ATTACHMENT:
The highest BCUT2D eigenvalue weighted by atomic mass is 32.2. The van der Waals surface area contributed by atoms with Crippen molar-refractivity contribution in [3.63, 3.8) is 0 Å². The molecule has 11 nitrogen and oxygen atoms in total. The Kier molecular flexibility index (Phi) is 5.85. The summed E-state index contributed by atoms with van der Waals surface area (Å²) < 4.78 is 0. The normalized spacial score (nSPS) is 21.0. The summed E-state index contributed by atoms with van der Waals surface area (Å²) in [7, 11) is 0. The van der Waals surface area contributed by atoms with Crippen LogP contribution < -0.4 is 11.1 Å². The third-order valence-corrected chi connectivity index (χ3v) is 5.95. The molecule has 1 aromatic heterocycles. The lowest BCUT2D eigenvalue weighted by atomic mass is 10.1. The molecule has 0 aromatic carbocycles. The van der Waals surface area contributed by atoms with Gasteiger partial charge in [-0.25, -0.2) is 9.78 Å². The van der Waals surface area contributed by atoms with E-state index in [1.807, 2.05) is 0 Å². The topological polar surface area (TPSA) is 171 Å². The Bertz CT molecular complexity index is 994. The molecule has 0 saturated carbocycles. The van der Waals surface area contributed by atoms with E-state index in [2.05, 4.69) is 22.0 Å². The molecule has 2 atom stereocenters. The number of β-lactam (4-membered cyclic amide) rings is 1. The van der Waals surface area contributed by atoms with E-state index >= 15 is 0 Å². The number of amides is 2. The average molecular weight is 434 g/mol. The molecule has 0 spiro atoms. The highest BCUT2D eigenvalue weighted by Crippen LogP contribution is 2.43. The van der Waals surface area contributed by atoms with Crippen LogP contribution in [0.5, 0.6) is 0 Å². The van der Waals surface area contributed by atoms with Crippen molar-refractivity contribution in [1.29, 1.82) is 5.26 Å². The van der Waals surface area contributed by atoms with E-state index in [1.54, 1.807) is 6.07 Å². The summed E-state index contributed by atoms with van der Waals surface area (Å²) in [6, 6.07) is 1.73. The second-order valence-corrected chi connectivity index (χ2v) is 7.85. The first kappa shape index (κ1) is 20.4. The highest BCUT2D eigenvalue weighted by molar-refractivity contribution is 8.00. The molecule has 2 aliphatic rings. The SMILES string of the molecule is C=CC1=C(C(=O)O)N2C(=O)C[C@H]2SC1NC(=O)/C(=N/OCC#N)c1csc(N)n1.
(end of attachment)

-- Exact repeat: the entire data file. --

The highest BCUT2D eigenvalue weighted by atomic mass is 32.2. The van der Waals surface area contributed by atoms with Crippen molar-refractivity contribution in [3.63, 3.8) is 0 Å². The molecule has 11 nitrogen and oxygen atoms in total. The Kier molecular flexibility index (Phi) is 5.85. The summed E-state index contributed by atoms with van der Waals surface area (Å²) < 4.78 is 0. The normalized spacial score (nSPS) is 21.0. The summed E-state index contributed by atoms with van der Waals surface area (Å²) in [7, 11) is 0. The van der Waals surface area contributed by atoms with Crippen LogP contribution < -0.4 is 11.1 Å². The third-order valence-corrected chi connectivity index (χ3v) is 5.95. The molecule has 1 aromatic heterocycles. The lowest BCUT2D eigenvalue weighted by atomic mass is 10.1. The molecule has 0 aromatic carbocycles. The van der Waals surface area contributed by atoms with Gasteiger partial charge in [-0.25, -0.2) is 9.78 Å². The van der Waals surface area contributed by atoms with E-state index in [1.807, 2.05) is 0 Å². The topological polar surface area (TPSA) is 171 Å². The Bertz CT molecular complexity index is 994. The molecule has 0 saturated carbocycles. The van der Waals surface area contributed by atoms with E-state index in [2.05, 4.69) is 22.0 Å². The molecule has 2 atom stereocenters. The number of β-lactam (4-membered cyclic amide) rings is 1. The van der Waals surface area contributed by atoms with E-state index >= 15 is 0 Å². The number of amides is 2. The average molecular weight is 434 g/mol. The molecule has 0 spiro atoms. The highest BCUT2D eigenvalue weighted by Crippen LogP contribution is 2.43. The van der Waals surface area contributed by atoms with Crippen LogP contribution in [0.5, 0.6) is 0 Å². The van der Waals surface area contributed by atoms with Crippen molar-refractivity contribution in [1.29, 1.82) is 5.26 Å². The van der Waals surface area contributed by atoms with E-state index in [1.54, 1.807) is 6.07 Å². The summed E-state index contributed by atoms with van der Waals surface area (Å²) in [6, 6.07) is 1.73. The second-order valence-corrected chi connectivity index (χ2v) is 7.85. The first kappa shape index (κ1) is 20.4. The highest BCUT2D eigenvalue weighted by molar-refractivity contribution is 8.00. The molecule has 2 aliphatic rings. The SMILES string of the molecule is C=CC1=C(C(=O)O)N2C(=O)C[C@H]2SC1NC(=O)/C(=N/OCC#N)c1csc(N)n1.